meanwhile), dropped Rudder at home, picked up the prescription, picked up some
grasy bad-for-me fast food for dinner because it was almost 8 by then, picked up
the mail, and finally went home and ate.
Before going to bed I made
the spare room bed so I'd have an option if he was keeping me awake again. He was,
but this time only for a quarter of the night. (I put in earplugs at one point
because he was snoring and I was afraid if I got him to turn over he'd be less
I skipped working out this morning too, on the theory
that I'd had enough running around lately.
On a different note, when
we were discussing communication skills in my review Tuesday, my crrent acting
boss suggested I aim to be more succinct. It's probably a good thing he doesn't
read this journal.
What the heck.
You have an exotic beauty. Many people long to be
Me with "exotic beauty" is fairly laughable, but
they are one of my favorite flowers.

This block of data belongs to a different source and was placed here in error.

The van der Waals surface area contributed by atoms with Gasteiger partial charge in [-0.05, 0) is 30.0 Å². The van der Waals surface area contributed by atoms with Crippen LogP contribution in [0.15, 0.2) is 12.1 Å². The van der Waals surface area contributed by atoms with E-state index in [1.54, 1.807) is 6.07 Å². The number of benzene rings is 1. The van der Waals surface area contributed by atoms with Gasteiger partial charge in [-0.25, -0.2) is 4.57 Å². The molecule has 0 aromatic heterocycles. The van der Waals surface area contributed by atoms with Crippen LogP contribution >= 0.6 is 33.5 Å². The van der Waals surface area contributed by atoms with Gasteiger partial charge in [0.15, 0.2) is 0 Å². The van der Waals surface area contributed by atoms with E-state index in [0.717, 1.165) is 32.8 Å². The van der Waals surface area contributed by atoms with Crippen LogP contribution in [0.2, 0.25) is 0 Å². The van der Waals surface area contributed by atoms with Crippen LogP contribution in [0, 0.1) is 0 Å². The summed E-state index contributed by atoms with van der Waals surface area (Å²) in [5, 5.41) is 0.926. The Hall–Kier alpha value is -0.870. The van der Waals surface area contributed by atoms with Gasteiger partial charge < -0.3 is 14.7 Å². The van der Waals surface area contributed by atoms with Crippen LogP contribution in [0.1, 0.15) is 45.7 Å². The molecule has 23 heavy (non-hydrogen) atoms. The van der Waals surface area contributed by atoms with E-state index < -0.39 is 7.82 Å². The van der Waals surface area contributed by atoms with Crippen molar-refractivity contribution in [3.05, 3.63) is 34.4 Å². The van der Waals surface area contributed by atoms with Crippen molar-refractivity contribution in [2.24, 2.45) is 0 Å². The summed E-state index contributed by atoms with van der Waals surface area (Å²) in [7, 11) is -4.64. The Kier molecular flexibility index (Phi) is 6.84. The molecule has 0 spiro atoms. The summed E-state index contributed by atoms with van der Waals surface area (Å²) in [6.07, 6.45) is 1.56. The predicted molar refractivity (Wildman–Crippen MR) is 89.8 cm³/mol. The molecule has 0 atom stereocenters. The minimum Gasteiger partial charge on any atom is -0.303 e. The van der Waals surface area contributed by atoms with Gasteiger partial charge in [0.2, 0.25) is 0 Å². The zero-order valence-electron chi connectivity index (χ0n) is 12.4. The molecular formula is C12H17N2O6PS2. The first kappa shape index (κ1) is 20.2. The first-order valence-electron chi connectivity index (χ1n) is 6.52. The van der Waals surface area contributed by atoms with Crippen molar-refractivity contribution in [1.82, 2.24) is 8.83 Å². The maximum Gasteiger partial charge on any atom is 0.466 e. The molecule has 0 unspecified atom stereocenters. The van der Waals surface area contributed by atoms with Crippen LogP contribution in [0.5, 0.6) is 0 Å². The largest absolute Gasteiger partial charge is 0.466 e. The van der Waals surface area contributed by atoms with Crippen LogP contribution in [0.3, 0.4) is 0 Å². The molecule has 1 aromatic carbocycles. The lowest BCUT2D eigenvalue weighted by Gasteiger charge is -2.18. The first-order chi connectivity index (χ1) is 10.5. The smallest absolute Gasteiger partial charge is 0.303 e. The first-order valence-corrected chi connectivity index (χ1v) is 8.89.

First, a question. I keep wondering if I'd enjoy Umberto Eco's The Name of the
Rose. Any opinions? From what I've heard, it's hard to guess and I haven't
come across any bookstore copies I could browse through lately. (Actually looking
for the book last time I was in a bookstore would have helped, of course.) I don't
particularly mind philosophical discussions diguised as fiction, but I insist on
being entertained -- that is, it has to be a good disguise. I'm not willing to
spend the effort to think about the author's issues unless I can do so in the
company of a character I like. If it helps, I can report that I love Dorothy L.
Sayers' Gaudy Night, but I found A.S. Byatt's Possession a bit slow,
and -- not shallow but -- I somehow never felt I got under the surface of the
novel into its heart. If it has one, of which I'm still not quite
Next, a lack of logic in three vignettes.
morning, I saw a man at the gym doing overhead presses on a Smith machine. He was
sitting on an exercise ball while doing so -- this is supposed to bring the core
muscles in the back and stomach into play, to keep all that weight balanced. But
he was wearing a weight belt -- which, these days, they are not recommending
specifically because with its support you *don't* work core muscles.
One of my state's Congresscritters was saying on the news
yesterday that the faulty intel on WMD in Iran was because we chose to depend too